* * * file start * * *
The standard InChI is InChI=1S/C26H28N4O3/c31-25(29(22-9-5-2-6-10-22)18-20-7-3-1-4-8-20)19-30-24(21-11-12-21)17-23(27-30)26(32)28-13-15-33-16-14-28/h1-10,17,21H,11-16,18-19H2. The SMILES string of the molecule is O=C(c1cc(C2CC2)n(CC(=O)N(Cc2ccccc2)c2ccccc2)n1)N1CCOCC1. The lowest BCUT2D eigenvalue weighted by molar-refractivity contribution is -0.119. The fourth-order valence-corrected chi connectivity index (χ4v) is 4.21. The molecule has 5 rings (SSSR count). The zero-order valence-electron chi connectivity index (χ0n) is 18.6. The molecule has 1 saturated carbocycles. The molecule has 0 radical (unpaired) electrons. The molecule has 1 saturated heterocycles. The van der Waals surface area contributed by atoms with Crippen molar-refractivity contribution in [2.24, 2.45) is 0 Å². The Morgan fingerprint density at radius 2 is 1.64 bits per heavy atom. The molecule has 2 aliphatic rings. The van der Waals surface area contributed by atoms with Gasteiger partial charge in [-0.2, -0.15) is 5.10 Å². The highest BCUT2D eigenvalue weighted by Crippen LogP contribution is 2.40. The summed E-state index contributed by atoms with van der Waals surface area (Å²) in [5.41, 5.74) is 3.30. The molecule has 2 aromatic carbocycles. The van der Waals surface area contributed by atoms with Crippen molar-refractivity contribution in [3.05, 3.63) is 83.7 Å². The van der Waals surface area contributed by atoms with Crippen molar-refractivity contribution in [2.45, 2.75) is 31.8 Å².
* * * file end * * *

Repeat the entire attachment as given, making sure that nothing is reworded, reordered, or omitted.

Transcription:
The standard InChI is InChI=1S/C26H28N4O3/c31-25(29(22-9-5-2-6-10-22)18-20-7-3-1-4-8-20)19-30-24(21-11-12-21)17-23(27-30)26(32)28-13-15-33-16-14-28/h1-10,17,21H,11-16,18-19H2. The SMILES string of the molecule is O=C(c1cc(C2CC2)n(CC(=O)N(Cc2ccccc2)c2ccccc2)n1)N1CCOCC1. The lowest BCUT2D eigenvalue weighted by molar-refractivity contribution is -0.119. The fourth-order valence-corrected chi connectivity index (χ4v) is 4.21. The molecule has 5 rings (SSSR count). The zero-order valence-electron chi connectivity index (χ0n) is 18.6. The molecule has 1 saturated carbocycles. The molecule has 0 radical (unpaired) electrons. The molecule has 1 saturated heterocycles. The van der Waals surface area contributed by atoms with Crippen molar-refractivity contribution in [2.24, 2.45) is 0 Å². The Morgan fingerprint density at radius 2 is 1.64 bits per heavy atom. The molecule has 2 aliphatic rings. The van der Waals surface area contributed by atoms with Gasteiger partial charge in [-0.2, -0.15) is 5.10 Å². The highest BCUT2D eigenvalue weighted by Crippen LogP contribution is 2.40. The summed E-state index contributed by atoms with van der Waals surface area (Å²) in [5.41, 5.74) is 3.30. The molecule has 2 aromatic carbocycles. The van der Waals surface area contributed by atoms with Crippen molar-refractivity contribution in [3.05, 3.63) is 83.7 Å². The van der Waals surface area contributed by atoms with Crippen molar-refractivity contribution in [2.45, 2.75) is 31.8 Å².